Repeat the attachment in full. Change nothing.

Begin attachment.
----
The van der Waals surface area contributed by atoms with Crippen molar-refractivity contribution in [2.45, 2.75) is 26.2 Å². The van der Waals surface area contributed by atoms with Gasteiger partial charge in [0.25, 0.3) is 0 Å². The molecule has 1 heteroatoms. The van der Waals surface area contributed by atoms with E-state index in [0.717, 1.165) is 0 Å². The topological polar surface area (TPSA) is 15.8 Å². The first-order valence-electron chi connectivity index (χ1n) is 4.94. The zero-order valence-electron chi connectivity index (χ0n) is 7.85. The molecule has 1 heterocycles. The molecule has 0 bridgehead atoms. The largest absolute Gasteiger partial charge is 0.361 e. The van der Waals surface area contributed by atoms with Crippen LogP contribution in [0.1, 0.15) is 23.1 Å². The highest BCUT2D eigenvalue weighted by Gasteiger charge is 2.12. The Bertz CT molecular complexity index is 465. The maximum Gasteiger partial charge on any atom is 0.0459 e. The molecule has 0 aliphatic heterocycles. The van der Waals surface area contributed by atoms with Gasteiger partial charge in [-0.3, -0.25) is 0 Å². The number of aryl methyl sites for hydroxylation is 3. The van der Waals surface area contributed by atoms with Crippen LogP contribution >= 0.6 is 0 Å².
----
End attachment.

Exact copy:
The van der Waals surface area contributed by atoms with Crippen molar-refractivity contribution in [2.45, 2.75) is 26.2 Å². The van der Waals surface area contributed by atoms with Gasteiger partial charge in [0.25, 0.3) is 0 Å². The molecule has 1 heteroatoms. The van der Waals surface area contributed by atoms with E-state index in [0.717, 1.165) is 0 Å². The topological polar surface area (TPSA) is 15.8 Å². The first-order valence-electron chi connectivity index (χ1n) is 4.94. The zero-order valence-electron chi connectivity index (χ0n) is 7.85. The molecule has 1 heterocycles. The molecule has 0 bridgehead atoms. The largest absolute Gasteiger partial charge is 0.361 e. The van der Waals surface area contributed by atoms with Crippen LogP contribution in [0.1, 0.15) is 23.1 Å². The highest BCUT2D eigenvalue weighted by Gasteiger charge is 2.12. The Bertz CT molecular complexity index is 465. The maximum Gasteiger partial charge on any atom is 0.0459 e. The molecule has 0 aliphatic heterocycles. The van der Waals surface area contributed by atoms with Gasteiger partial charge in [-0.3, -0.25) is 0 Å². The number of aryl methyl sites for hydroxylation is 3. The van der Waals surface area contributed by atoms with Crippen LogP contribution >= 0.6 is 0 Å².